7 everyone and these were meetings that were held every day at all levels.
8 When I was present at some joint meetings with the prime minister, I
9 listened to how this was discussed. When we attended meetings of this
10 committee for relations with UNPROFOR, when I chaired meetings or when I
11 led delegations of the Republic of the Serb Krajina, I talked about that.
12 So once again "suzivot," it pertained to two already separated states:
13 The Republic of the Serb Krajina that hadn't been internationally
14 recognised but obviously it was recognised as an entity because
15 resolutions were passed concerning it in the United Nations; on the other
16 hand, there was the Republic of Croatia that was a recognised state. We
17 were at war and we said that it was impossible for the Republic of
18 Serbian Krajina and Croatia to become one again. As for "suzivot" with
19 Croats and everybody else in the Republic of Serbian Krajina that was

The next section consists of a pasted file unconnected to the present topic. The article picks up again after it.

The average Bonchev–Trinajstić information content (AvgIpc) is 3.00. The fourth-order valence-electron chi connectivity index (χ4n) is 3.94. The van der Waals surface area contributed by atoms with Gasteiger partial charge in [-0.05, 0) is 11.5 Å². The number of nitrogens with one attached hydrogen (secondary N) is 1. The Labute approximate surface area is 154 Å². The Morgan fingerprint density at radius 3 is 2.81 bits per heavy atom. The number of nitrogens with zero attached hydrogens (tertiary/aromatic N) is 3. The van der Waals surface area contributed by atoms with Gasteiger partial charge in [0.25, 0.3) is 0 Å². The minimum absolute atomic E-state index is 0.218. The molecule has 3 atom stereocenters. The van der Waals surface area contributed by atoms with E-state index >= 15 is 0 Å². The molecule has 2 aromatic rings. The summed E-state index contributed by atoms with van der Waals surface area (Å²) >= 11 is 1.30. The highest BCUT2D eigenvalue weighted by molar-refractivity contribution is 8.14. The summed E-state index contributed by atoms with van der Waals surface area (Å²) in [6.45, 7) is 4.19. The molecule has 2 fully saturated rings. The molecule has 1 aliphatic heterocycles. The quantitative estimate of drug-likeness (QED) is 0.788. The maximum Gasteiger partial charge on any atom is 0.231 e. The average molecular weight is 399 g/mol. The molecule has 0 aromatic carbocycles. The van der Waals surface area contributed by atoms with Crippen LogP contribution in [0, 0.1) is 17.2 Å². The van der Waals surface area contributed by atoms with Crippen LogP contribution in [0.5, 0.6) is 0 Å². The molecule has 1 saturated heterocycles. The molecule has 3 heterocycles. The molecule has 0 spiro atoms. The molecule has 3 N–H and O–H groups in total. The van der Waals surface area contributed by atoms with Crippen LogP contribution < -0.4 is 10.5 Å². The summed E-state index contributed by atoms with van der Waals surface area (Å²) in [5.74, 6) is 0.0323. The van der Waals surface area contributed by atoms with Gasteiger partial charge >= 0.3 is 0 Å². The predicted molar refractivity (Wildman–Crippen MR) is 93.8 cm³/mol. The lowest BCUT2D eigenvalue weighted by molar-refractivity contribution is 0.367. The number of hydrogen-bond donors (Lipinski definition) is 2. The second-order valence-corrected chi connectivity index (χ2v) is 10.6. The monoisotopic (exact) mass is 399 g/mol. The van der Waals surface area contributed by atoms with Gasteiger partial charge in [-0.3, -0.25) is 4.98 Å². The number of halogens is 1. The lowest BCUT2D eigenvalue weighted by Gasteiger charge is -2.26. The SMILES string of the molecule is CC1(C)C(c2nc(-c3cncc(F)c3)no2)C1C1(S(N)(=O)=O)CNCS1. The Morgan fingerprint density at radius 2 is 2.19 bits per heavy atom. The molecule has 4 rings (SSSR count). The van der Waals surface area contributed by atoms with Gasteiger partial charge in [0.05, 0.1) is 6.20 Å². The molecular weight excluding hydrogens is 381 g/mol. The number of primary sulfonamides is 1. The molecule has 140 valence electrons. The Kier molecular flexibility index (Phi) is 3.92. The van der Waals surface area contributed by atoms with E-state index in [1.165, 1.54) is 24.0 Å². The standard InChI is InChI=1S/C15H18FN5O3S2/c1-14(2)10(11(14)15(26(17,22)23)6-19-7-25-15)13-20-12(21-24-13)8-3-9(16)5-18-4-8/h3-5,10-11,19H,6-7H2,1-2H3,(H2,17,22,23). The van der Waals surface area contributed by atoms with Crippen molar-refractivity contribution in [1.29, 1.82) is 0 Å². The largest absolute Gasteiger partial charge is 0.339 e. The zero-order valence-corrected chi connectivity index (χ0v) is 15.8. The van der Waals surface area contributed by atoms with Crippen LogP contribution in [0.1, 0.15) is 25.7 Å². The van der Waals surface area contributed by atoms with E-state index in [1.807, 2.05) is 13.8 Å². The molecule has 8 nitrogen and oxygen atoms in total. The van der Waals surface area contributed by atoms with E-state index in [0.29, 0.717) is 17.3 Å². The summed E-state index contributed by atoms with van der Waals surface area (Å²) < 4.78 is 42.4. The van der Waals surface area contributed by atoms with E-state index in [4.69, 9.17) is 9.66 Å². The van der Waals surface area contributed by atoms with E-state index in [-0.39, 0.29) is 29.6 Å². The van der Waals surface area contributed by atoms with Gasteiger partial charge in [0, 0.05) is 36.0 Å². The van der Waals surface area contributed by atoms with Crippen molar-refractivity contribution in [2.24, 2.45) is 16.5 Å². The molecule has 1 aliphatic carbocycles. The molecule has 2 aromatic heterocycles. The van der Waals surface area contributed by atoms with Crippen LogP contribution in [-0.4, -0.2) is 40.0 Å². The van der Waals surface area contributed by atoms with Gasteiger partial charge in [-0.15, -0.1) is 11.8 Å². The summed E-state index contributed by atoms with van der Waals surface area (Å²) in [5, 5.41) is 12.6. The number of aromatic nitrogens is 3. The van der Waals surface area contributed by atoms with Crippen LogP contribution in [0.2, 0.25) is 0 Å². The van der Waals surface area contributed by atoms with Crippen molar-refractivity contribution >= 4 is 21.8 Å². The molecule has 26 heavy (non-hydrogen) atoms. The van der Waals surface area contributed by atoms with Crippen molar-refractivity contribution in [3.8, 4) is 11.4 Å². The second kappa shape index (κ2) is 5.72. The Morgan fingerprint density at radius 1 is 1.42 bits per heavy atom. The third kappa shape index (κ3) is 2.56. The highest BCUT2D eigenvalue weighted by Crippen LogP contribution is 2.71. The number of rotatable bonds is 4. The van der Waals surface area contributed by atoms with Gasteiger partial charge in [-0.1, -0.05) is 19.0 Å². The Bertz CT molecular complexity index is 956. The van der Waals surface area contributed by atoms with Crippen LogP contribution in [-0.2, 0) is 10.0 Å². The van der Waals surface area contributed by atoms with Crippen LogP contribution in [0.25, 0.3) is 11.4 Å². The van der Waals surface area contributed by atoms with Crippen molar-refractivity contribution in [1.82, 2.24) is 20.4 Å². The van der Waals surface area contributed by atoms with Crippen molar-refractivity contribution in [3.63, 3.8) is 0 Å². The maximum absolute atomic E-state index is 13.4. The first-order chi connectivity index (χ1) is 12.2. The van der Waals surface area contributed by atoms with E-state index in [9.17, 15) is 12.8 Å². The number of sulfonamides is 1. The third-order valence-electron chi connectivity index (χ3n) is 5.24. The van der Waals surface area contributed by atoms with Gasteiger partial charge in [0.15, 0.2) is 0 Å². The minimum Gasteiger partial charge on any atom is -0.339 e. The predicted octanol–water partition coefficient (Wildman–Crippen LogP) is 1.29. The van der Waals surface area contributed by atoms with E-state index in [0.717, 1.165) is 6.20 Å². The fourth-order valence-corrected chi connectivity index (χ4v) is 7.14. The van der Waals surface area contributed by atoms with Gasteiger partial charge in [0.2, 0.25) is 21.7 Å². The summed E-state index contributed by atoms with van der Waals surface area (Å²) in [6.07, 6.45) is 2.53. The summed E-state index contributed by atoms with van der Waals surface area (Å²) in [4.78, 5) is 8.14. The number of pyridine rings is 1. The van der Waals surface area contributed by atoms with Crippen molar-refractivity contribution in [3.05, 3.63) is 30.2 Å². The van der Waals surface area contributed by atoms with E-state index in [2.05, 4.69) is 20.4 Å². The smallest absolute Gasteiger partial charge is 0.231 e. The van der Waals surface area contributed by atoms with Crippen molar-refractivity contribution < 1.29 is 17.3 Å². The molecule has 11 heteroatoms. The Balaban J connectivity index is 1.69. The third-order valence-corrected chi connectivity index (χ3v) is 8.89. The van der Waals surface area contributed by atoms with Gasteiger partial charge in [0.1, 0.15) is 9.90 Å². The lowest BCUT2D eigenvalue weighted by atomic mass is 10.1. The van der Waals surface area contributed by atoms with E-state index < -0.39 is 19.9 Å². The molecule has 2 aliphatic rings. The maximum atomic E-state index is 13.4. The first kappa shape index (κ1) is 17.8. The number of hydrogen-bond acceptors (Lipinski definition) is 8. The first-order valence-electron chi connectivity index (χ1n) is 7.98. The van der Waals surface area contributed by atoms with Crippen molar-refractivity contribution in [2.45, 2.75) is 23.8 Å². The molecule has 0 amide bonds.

20 never brought into question.
21 THE INTERPRETER: Interpreter's note: Could the witness please
22 be asked to slow down for the record and for interpretation. Thank you.
23 MR. GOSNELL:
24 Q. Mr. Strbac, could you please just slow down a little bit so that
25 the interpreters and transcribers can get your words down accurately
2 MR. GOSNELL: Could we move now, please, to page 17 of the
3 English of this document. Page 8 of the B/C/S.
4 And can I go back and ask you now, Mr. Strbac, do you remember
5 that you did participate in formulating or writing this memo?
6 A. I believe that I did participate. It's hard to remember given
7 the time distance. But I am fully familiar with the content which means
8 that I took part in the preparations as well. Well, this happened every
9 day, these meetings. It was war time. This state committee, the